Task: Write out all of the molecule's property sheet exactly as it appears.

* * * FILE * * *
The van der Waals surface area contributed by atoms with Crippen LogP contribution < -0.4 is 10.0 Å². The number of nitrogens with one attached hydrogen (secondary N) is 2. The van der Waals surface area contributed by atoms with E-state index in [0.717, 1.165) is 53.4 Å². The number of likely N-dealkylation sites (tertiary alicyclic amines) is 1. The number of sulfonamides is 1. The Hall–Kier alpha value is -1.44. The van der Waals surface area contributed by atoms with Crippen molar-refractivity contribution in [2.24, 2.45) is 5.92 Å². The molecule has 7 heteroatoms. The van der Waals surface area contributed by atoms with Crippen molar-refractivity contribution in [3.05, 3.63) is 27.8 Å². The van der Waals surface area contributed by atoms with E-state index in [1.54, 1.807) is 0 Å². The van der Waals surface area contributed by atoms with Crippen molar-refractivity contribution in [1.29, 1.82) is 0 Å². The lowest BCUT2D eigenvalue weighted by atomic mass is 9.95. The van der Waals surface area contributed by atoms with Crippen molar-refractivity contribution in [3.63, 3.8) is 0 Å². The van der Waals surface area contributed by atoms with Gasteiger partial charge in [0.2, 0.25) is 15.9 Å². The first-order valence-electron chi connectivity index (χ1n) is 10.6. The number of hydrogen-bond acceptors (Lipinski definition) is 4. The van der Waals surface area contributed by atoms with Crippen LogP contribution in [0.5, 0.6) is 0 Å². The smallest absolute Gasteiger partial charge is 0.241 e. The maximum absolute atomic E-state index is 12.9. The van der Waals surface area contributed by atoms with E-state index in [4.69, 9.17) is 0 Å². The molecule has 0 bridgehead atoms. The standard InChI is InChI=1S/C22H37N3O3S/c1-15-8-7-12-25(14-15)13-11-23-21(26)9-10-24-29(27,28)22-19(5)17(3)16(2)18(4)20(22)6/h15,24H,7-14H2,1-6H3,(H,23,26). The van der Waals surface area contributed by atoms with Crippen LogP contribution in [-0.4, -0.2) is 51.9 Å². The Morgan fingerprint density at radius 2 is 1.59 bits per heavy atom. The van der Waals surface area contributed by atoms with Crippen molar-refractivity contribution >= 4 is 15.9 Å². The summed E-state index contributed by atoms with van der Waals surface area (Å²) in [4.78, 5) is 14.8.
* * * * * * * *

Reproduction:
The van der Waals surface area contributed by atoms with Crippen LogP contribution < -0.4 is 10.0 Å². The number of nitrogens with one attached hydrogen (secondary N) is 2. The van der Waals surface area contributed by atoms with E-state index in [0.717, 1.165) is 53.4 Å². The number of likely N-dealkylation sites (tertiary alicyclic amines) is 1. The number of sulfonamides is 1. The Hall–Kier alpha value is -1.44. The van der Waals surface area contributed by atoms with Crippen molar-refractivity contribution in [2.24, 2.45) is 5.92 Å². The molecule has 7 heteroatoms. The van der Waals surface area contributed by atoms with Crippen molar-refractivity contribution in [3.05, 3.63) is 27.8 Å². The van der Waals surface area contributed by atoms with E-state index in [1.54, 1.807) is 0 Å². The van der Waals surface area contributed by atoms with Crippen molar-refractivity contribution in [1.29, 1.82) is 0 Å². The lowest BCUT2D eigenvalue weighted by atomic mass is 9.95. The van der Waals surface area contributed by atoms with Crippen molar-refractivity contribution in [3.63, 3.8) is 0 Å². The van der Waals surface area contributed by atoms with Gasteiger partial charge in [0.2, 0.25) is 15.9 Å². The first-order valence-electron chi connectivity index (χ1n) is 10.6. The number of hydrogen-bond acceptors (Lipinski definition) is 4. The van der Waals surface area contributed by atoms with Crippen LogP contribution in [0.5, 0.6) is 0 Å². The smallest absolute Gasteiger partial charge is 0.241 e. The maximum absolute atomic E-state index is 12.9. The van der Waals surface area contributed by atoms with E-state index in [4.69, 9.17) is 0 Å². The molecule has 0 bridgehead atoms. The standard InChI is InChI=1S/C22H37N3O3S/c1-15-8-7-12-25(14-15)13-11-23-21(26)9-10-24-29(27,28)22-19(5)17(3)16(2)18(4)20(22)6/h15,24H,7-14H2,1-6H3,(H,23,26). The van der Waals surface area contributed by atoms with Crippen LogP contribution in [-0.4, -0.2) is 51.9 Å². The Morgan fingerprint density at radius 2 is 1.59 bits per heavy atom. The van der Waals surface area contributed by atoms with Crippen molar-refractivity contribution >= 4 is 15.9 Å². The summed E-state index contributed by atoms with van der Waals surface area (Å²) in [4.78, 5) is 14.8.